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Happy Labor Day, everyone! Today, we celebrate all of those mothers who are in labor giving birth to us, so put your legs up, grunt real hard and scream at a loved one that they are a “bastard” or a “weasel-d*cked moron who isn’t even the real father.” You’ve earned this day, male or female, though I’m not sure how men earned a Labor Day. Do I have this celebration right? Any hoo! People acting like Justin Verlander‘s 3rd no-hitter was stamping his ticket to Cooperstown are hilarious. He was a lock for the Hall of Fame when he posed nude in the mirror with Kate Upton. Yesterday’s butter:  9 IP, 0 ER, 1 walk, 14 Ks, ERA at 2.56 is just another example of the legacy of one of the greatest pitchers ever. Everyone should stop to watch a Verlander game. That’s a ‘stop to smell the roses’ request because you deserve something as glorious as seeing Verlander throw a baseball. This is a request for you to live your life, not like you’re in labor with your feet in stirrups, but like your feet are on the ground and you’re reaching for the stars. Okay, now I’m just misquoting Casey Kasem. For 2020 and beyond, Verlander is an ace until he shows he no longer is, and I’m thankful for every one of his pitches that I’ve never owned on a fantasy team (eff me). Anyway, here’s what else I saw this weekend in fantasy baseball:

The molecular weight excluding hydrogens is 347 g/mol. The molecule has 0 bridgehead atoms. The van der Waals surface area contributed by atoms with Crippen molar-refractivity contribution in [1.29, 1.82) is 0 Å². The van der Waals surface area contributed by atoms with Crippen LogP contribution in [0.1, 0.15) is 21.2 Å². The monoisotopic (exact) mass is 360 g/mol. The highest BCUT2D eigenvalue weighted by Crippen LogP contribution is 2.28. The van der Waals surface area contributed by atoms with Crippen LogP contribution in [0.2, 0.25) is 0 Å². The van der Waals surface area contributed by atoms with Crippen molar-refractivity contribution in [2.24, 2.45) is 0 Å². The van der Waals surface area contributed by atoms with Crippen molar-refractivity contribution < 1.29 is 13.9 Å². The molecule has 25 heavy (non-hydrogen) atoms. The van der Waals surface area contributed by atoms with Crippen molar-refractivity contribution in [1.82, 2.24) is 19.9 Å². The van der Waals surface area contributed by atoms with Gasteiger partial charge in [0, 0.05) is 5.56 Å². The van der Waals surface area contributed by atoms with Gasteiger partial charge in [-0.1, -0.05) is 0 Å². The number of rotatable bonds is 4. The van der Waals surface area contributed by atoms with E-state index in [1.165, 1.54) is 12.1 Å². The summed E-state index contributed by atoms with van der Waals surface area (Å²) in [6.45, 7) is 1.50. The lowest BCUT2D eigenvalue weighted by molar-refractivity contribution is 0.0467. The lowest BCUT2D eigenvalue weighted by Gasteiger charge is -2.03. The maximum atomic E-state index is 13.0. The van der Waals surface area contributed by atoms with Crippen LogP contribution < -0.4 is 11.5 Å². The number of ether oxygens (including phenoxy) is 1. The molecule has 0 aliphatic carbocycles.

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Throwing a 9 IP, 0 ER, 3 baserunners, 12 Ks game against the 1927 Twins by Lucas Giolito can mean only one thing, today, we celebrate Lucas Giolito’s Star Mitzvah! Mazel tov! Here’s a check for $18.  Many blessings from your bubbeleh. But, oy, it’s hot in here, can we turn on the fan? Forget the electric bill for one day, it’s a Star Mitzvah! Your uncle, Shlomo, didn’t retire to Boca Raton and leave me with the money he won from scratch-off tickets so I can’t turn on the fan once in a while. Guys and five girl readers, Giolito is a legend. Who isn’t a Giolito fan? (Besides the Streamonator; why the long face, tin can head?) I’ve already given you my Lucas Giolito 2020 fantasy too, that’s what a legend he is. This is his 2nd insane game this month, and, brucely, it’s more fun to revel in great pitching performances this year than the 400th three-homer game. Last time, I said Giolito would be a top 15 starter. Now I’m starting to think I was being too low. Dude’s so lit he’s got that shizz in his last name! Anyway, here’s what else I saw yesterday in fantasy baseball: